Even with last week’s decrease, the number of people applying for unemployment assistance still remains high.
U.S. home prices, fueled by the lowest mortgage rates in history, rose at the fastest pace on record, surpassing the peak from the last property boom in 2005.
The median price of a single-family home climbed 14.9% to $315,000 in the fourth quarter. That was the biggest surge in data going back to 1990, according to the National Association of Realtors.
The Northeast led the way with a 21% gain as buyers rushed to the suburbs. Fairfield County, Connecticut, home to Greenwich and other tony towns, rose 39% for the biggest increase in the U.S.
The pandemic property boom has been driven by low borrowing costs and flexible work policies that allow Americans to live where they want. People are leaving expensive cities like New York and San Francisco relocating to more affordable areas. Even with high unemployment, prices are soaring across the U.S. because there’s an increasingly short supply of existing homes to choose from.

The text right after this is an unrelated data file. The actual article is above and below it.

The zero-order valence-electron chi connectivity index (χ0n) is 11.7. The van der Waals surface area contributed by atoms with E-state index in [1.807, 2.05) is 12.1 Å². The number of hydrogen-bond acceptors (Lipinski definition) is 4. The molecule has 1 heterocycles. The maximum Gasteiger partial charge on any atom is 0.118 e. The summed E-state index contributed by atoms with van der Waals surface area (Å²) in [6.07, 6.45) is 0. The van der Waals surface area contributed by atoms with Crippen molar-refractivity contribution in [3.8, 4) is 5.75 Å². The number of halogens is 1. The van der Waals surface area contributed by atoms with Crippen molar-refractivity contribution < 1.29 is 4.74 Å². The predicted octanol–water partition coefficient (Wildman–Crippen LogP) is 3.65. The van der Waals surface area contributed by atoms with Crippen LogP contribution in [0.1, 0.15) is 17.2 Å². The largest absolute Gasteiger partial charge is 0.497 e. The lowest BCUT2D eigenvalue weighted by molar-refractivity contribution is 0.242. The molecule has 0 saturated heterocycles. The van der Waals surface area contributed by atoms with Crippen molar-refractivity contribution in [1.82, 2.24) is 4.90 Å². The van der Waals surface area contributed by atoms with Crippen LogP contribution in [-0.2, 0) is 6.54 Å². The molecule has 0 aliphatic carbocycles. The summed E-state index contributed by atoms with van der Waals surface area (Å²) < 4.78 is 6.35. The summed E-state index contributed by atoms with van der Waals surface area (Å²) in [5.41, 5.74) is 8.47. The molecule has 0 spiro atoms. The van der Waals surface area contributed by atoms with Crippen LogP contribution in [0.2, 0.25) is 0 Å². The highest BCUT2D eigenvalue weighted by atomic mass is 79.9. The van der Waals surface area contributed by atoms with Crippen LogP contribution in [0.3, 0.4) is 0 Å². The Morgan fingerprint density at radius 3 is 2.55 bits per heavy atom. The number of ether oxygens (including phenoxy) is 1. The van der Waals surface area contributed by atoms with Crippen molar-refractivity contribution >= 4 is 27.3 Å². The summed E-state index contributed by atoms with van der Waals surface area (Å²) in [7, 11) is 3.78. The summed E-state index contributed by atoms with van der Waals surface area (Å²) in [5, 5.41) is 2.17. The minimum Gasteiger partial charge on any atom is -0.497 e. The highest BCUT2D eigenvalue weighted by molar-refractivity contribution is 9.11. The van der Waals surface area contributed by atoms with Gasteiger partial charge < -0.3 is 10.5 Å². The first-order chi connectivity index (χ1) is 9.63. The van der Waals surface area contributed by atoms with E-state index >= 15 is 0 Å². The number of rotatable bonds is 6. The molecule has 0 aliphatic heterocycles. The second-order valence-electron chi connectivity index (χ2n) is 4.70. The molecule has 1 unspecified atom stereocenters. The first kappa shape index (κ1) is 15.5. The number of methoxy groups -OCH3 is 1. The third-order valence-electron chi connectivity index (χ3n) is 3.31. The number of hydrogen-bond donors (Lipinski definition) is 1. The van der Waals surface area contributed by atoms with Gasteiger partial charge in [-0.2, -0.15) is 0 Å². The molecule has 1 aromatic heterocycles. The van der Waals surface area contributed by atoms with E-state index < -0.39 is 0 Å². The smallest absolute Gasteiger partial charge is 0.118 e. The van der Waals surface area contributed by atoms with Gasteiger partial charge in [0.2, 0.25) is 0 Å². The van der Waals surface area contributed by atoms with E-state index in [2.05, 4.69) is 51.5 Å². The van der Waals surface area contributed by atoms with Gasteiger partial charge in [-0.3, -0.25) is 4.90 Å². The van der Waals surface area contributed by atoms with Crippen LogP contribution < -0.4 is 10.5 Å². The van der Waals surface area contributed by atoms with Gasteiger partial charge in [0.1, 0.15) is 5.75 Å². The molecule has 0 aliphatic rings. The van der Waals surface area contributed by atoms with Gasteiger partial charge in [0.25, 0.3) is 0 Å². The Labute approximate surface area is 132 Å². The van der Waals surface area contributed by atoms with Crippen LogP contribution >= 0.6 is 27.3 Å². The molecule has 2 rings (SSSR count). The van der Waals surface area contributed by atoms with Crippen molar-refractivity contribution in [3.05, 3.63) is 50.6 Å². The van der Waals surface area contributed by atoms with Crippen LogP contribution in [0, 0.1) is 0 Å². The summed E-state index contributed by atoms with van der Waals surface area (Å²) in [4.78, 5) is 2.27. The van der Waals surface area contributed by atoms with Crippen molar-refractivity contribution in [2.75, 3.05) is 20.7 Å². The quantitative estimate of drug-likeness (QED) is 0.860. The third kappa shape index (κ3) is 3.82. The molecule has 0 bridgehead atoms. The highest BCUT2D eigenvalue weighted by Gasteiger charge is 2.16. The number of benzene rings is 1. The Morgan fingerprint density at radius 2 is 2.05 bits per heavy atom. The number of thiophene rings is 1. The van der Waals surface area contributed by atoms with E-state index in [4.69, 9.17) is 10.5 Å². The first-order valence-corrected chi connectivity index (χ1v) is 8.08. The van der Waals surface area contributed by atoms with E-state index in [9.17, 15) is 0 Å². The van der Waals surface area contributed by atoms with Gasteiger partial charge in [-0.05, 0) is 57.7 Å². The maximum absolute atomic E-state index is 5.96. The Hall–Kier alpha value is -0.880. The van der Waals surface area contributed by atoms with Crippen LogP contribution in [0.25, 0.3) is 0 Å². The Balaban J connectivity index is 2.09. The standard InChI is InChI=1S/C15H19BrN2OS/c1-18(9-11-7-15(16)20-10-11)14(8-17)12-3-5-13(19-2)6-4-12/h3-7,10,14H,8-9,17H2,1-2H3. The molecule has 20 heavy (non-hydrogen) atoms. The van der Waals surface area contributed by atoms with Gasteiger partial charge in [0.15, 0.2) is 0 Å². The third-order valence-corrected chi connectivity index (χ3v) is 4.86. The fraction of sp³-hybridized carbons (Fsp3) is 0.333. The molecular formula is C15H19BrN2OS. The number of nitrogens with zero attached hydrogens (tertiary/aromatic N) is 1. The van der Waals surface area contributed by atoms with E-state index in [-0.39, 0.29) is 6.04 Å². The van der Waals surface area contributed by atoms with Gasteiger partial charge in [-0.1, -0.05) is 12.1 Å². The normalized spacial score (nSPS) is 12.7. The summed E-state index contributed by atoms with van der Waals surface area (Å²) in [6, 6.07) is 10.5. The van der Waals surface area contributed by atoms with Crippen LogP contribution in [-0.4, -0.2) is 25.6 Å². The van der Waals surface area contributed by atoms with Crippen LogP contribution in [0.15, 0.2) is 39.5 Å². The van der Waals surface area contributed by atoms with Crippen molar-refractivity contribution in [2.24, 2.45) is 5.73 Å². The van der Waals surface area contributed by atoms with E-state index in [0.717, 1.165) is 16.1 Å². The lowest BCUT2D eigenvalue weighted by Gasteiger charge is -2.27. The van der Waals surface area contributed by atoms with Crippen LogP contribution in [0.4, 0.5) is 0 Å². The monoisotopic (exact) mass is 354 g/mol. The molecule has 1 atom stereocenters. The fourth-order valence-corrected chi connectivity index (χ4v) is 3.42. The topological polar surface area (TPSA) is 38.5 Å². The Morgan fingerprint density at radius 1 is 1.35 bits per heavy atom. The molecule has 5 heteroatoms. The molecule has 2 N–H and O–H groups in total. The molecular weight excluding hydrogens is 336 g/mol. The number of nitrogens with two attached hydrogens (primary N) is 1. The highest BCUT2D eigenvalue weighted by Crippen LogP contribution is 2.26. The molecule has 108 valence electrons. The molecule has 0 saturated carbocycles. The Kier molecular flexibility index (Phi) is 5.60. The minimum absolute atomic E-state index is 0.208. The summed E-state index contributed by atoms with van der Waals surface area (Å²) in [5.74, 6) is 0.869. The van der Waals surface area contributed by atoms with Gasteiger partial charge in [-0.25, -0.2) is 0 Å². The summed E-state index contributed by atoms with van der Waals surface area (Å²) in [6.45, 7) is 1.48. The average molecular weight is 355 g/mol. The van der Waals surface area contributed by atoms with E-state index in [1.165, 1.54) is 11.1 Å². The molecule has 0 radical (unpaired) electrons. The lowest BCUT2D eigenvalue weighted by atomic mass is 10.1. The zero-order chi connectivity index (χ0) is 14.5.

Prices rose in all 183 metros measured by the group and 161 had double-digit growth compared with just 115 of them in the third quarter.
Low rates have boosted buying power for home shoppers, but that won’t last, according to Lawrence Yun, chief economist at NAR.
“The average working family is struggling to contend with home prices that are rising faster than income,” Yun said in the statement. “This sidelines a consumer from becoming an actual buyer, causing them to miss out on accumulating wealth from homeownership.”